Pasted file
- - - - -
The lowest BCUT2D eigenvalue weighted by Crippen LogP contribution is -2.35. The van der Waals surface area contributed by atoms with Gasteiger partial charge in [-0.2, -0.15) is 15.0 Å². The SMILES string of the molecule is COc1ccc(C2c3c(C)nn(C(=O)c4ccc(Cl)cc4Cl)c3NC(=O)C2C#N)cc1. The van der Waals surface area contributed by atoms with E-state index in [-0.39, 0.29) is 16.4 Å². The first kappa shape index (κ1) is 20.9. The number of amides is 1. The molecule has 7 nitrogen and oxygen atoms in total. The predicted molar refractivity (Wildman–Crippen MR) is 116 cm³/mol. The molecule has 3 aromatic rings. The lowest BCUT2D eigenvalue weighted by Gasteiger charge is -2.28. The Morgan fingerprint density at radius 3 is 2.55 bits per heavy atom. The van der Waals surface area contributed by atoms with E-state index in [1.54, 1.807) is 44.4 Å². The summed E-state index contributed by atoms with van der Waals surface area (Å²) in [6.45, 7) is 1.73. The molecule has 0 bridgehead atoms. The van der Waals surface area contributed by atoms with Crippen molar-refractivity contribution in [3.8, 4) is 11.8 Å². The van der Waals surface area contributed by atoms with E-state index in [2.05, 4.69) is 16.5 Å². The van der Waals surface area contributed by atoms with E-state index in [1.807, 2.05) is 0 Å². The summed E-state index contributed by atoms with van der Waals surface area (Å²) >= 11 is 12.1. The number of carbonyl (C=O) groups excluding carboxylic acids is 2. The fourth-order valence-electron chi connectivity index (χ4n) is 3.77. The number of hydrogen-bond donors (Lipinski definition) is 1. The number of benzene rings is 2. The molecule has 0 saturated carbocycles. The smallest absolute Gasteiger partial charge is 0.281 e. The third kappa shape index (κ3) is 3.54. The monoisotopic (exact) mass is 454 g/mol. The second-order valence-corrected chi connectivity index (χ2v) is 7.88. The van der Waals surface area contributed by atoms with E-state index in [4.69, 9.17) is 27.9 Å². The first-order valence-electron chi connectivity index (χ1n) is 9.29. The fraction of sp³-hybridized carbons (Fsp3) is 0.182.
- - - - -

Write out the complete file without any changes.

The lowest BCUT2D eigenvalue weighted by Crippen LogP contribution is -2.35. The van der Waals surface area contributed by atoms with Gasteiger partial charge in [-0.2, -0.15) is 15.0 Å². The SMILES string of the molecule is COc1ccc(C2c3c(C)nn(C(=O)c4ccc(Cl)cc4Cl)c3NC(=O)C2C#N)cc1. The van der Waals surface area contributed by atoms with E-state index in [-0.39, 0.29) is 16.4 Å². The first kappa shape index (κ1) is 20.9. The number of amides is 1. The molecule has 7 nitrogen and oxygen atoms in total. The predicted molar refractivity (Wildman–Crippen MR) is 116 cm³/mol. The molecule has 3 aromatic rings. The lowest BCUT2D eigenvalue weighted by Gasteiger charge is -2.28. The Morgan fingerprint density at radius 3 is 2.55 bits per heavy atom. The van der Waals surface area contributed by atoms with E-state index in [1.54, 1.807) is 44.4 Å². The summed E-state index contributed by atoms with van der Waals surface area (Å²) in [6.45, 7) is 1.73. The molecule has 0 bridgehead atoms. The van der Waals surface area contributed by atoms with Crippen molar-refractivity contribution in [3.8, 4) is 11.8 Å². The van der Waals surface area contributed by atoms with E-state index in [2.05, 4.69) is 16.5 Å². The van der Waals surface area contributed by atoms with E-state index in [1.807, 2.05) is 0 Å². The summed E-state index contributed by atoms with van der Waals surface area (Å²) >= 11 is 12.1. The number of carbonyl (C=O) groups excluding carboxylic acids is 2. The fourth-order valence-electron chi connectivity index (χ4n) is 3.77. The number of hydrogen-bond donors (Lipinski definition) is 1. The number of benzene rings is 2. The molecule has 0 saturated carbocycles. The smallest absolute Gasteiger partial charge is 0.281 e. The third kappa shape index (κ3) is 3.54. The monoisotopic (exact) mass is 454 g/mol. The second-order valence-corrected chi connectivity index (χ2v) is 7.88. The van der Waals surface area contributed by atoms with E-state index in [4.69, 9.17) is 27.9 Å². The first-order valence-electron chi connectivity index (χ1n) is 9.29. The fraction of sp³-hybridized carbons (Fsp3) is 0.182.